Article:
Since she joined in July 2012, CEO Marissa Mayer has acquired dozens of startups.
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One of the company's largest stakeholders criticizes management and says he's dumping half of his holdings.
Not long ago, it seemed the company could do no wrong. Its BlackBerry device was a must-have for business and a status symbol for executives. RIM had the business world in its palm.
But the company and its stock has been on a devastating downward spiral, punctuated by disappointing quarterly earnings like the report we saw Thursday (Charley Blaine has the gory details here).
And now, even some of RIM's top investors are publicly bashing the company.
Bargain-hunters return after one of the worst sell-offs in decades.
Investors have suffered a crisis of confidence over the past few weeks as all the negative factors I started discussing in my columns and blogs months ago -- the eurozone crisis, inflationary pressure, high gas prices and Japan's supply-chain problems -- replaced an air of confidence and optimism with fear and distrust.
As a result, by some measures, stocks fell to their most oversold levels since 1999, as I discussed in my most recent blog post. And then they continued falling.
But now it appears that the turn I've been writing about is finally at hand as the economic fundamentals improve and bargain-hunters enter the fray. You could see this in Friday's report on leading economic indicators, which jumped more than expected, thanks to an increase in the yield curve (the subject of my previous column), consumer expectations and permits for new housing. And you can see it in the way bullish investors have initiated new uptrends in solid companies like United Technologies (UTX) and Kraft (KFT) by bidding shares up and over their 18-day moving averages.
This is just the start.
The consumer-review website is reportedly getting ready to file in August.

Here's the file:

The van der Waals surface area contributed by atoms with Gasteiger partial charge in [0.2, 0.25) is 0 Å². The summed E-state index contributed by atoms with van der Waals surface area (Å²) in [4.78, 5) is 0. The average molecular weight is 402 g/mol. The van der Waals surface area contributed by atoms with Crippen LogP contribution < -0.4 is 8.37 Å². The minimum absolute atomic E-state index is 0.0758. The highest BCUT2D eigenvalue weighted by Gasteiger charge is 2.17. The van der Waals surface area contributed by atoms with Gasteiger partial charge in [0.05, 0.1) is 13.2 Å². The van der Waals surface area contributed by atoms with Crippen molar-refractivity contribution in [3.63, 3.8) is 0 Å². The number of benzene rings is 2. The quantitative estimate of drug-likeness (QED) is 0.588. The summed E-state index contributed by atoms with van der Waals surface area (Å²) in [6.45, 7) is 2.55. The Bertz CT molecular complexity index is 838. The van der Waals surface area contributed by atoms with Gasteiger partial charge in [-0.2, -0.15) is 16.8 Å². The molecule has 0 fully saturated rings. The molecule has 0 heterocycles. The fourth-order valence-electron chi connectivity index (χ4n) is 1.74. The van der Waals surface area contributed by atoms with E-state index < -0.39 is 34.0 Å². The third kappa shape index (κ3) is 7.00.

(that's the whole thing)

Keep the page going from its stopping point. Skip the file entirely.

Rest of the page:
The website publishes consumer reviews about plumbers, roofers, mechanics and other service providers and charges users a membership fee. In the Phoenix market, for example, the fee is $39 for one year. The company also gets revenue from advertising.
Perhaps I shouldn't dismiss Angie's List at first glance. Perhaps the company has huge plans that warrant an IPO. We'll know more when it files its paperwork to go public. The company has picked Bank of America (BAC) to lead the IPO, Bloomberg reports.
What is Pottermore, and what does it mean? Rumors abound of a new venture.
What's next for Harry Potter? Rowling's people say it's definitely not a new book. An editor at the Harry Potter news site HPANA got a sneak preview of Pottermore and said it's "breathtaking in scope, detail and sheer beauty."
Check out this video report about the mysterious new site and what it means for Harry Potter fans.
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Their stocks have held up surprisingly well and could lead the market's next leg higher. These 3 might be worth a nibble.
The critics nuke Duke, and Pandora's out of the box.
By Rick Aristotle Munarriz
Stupidity is contagious. It gets us all from time to time. Even respectable companies can catch it. Let's take a look at five dumb financial events this week that may make your head spin.
Wait a minute. Weren't these the same four analysts that took the Wi-Fi hot-spot operator public at $13.50 just a month ago? Oh, they were.